A: Basically what FCM360 does is provide low latency trading infrastructure, proximity hosting and exchange connectivity for financial companies. It means that we manage your systems and facilitate your electronic trading. We can run your front end trading system for you, install your risk systems and put any of your corporate platforms into different data centers that suite your trading needs. We try to differentiate ourselves in that we’re really good at the financial markets, and the people we work with at FCM360 have a pretty long track record of either being traders, brokers, or working on high-frequency trading infrastructure.
We can provide low latency access to over 50 derivatives and equity exchanges. FCM360 is sort of like a hedge fund hotel without the trading desk chairs because it can provide an entire electronic infrastructure and access to what you need to run your business. We can put the trading and phone turrets in your different locations to connect your offices, whether you’re in Chicago, London or New York. It is really an infrastructure-slash-low latency connectivity play.
Q: I’m going to focus on the energy side of your clients. What’s happening in the energy space today and how does FCM360 kind of fit in with that trend?
A: The nature of the business of the energy and commodity sector has been on cruise control for a long time and has been a very overlooked sector for decades. A lot of money has poured into fixed income and equity from a systems and regulatory standpoint and most of what you have heard in the news has been about Treasury bonds, corporate debt, junk bonds, stocks that are imploding, and it really hits home with legislators over time and hits home with the US population.
Now you see tremendous growth in the energy and commodity space. In 2008 we saw a record level in petroleum prices, natural gas, crude, sugar, all the different commodities. Now there’s a huge focus on regulation. This affects your price at the gas pump, affects price on a loaf of bread and if you want to buy a t-shirt. That’s the kind of stuff Americans really care about. Until it started hitting the pump and the price of bread, Americans really didn’t pay attention to the commodities or energy sector. All of a sudden it became, “my 401k is very important to me.” So basically what went on is that there’s a huge push to actually start regulating these markets.
Now you see the CFTC making comments on electronic trading. Does this hedge fund or equity firm have a tremendous edge or unfair advantage over another entity or individual investor in the futures market who is not co-located in a data center near the exchange? They make general statements like that and say hedge funds and other organizations have a greater advantage in having better executions because they are co-located. The funny thing is, I don’t think anyone besides IT professionals even knew what co-location meant. But now all of a sudden you hop around the different funds or brokers and they say, “I want co-location because I want to get a fair fill.”
Where we come in is being a turn-key solution for that. We can say “All right, you can still do your voice brokerage, and electronic brokerage, but you’re not going to hire 20 or 30 people for your organization to try to figure this out. There are people that know systems and electronic trading really well and can help you install the systems you need for compliance. Just like we went through different SEC compliance there’s going to be a lot of CFTC compliance.” It goes hand in hand with what happened in Europe, where they are in a better position for any changes in the market because they already have the systems in place, have a head start and are used to using the system. There’s going to be a huge learning curve for a lot of the brokers and traders now, where they’re forced to put trades in a certain system. We hope to help the smaller companies or the mid-size companies execute that.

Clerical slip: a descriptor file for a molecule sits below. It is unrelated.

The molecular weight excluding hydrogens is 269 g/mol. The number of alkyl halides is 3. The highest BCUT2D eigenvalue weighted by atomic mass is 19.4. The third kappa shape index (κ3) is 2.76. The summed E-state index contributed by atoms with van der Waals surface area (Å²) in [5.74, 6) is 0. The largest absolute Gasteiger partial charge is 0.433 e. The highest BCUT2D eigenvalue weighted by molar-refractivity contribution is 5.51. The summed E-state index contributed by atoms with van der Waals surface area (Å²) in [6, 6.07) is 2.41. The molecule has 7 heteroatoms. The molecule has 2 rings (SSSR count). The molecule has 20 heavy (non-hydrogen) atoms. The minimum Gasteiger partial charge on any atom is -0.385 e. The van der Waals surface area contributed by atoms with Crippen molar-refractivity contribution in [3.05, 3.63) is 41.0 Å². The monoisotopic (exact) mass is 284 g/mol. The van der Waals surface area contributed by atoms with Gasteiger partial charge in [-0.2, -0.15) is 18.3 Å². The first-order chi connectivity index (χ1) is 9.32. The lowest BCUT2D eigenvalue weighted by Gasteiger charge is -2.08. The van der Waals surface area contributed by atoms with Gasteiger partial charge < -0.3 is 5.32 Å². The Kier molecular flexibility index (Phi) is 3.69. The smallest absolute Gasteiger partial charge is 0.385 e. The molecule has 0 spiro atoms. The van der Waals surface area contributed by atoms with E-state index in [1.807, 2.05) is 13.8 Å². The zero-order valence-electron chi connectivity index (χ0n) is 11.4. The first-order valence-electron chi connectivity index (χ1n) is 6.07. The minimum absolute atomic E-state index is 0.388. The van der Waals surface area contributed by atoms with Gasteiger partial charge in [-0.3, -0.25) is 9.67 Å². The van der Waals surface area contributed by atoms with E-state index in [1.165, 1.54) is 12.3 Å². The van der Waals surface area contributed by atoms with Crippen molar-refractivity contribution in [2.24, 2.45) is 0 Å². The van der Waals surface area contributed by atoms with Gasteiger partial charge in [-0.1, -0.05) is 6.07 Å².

Q: We both know the energy sector is still pretty largely a voice broker business, so how do you see the voice broker vs electronic trading trend going in that sector?
A: You’re going to see a lot more people getting into energy. Just look at what happened with the ETF market. I don’t know the exact number of ETFs there are focusing on grains and commodities right now but about 20 years ago there were something like 200 hedge funds in this country, and by 2008 there were around 2000-plus hedge funds. The same trend is happening in ETFs. There was exponential growth particularly in the energy and commodities sector ETFs between 2003 and 2007. You see a lot of people putting money there.
But we’re about four or five decades off from the average investor saying, “Oh, I have a grains fund.” And it rolls off their tongue as easily as, “Oh, I’ve got a value fund” or “I’ve got a cash fund.” That sort of evolution is happening now. Again, 20 or 30 years ago this started happening when a lot of companies started introducing retirement plans and the 401k law was passed. We will see a lot of that going on in the future and there are going to be a lot of people trying to capitalize on it.
Q: So to wrap that around a voice broker versus an electronic order entry type of trend, are you saying because of this flood of capital into these markets, that we’re just going to need more automated tools to use?
A: I’ll give you an example. We’re helping some brokers right now in Chicago to gain access to the Latin American grain markets. The ideal scenario for them is to have a lot of deal flow in both (voice and electronic), but that’s going to mean we’re going to be installing some systems down in Latin America to provide proximity hosting and that means that the brokers are counting on high-frequency trading being a draw in a new market. So of course everyone can gain access to those Latin America grain markets but when you are bundling the core service with the high-frequency trading service or co-location, that means that your clients are all going to be guaranteed a fair shake at the exchange. So, to answer your question, yes technology will keep advancing and you’ll see a lot of countries in Latin America like Mexico, Brazil, Argentina and Chile putting a lot of infrastructure investment into their matching engines. You will also see a lot of cross corporation partnerships and cross market product lifting and eventually cross margining between the larger derivative exchanges and the US and Latin America. There’s a tremendous amount of money to be made by voice brokering the contracts that way. So there will be growth in both.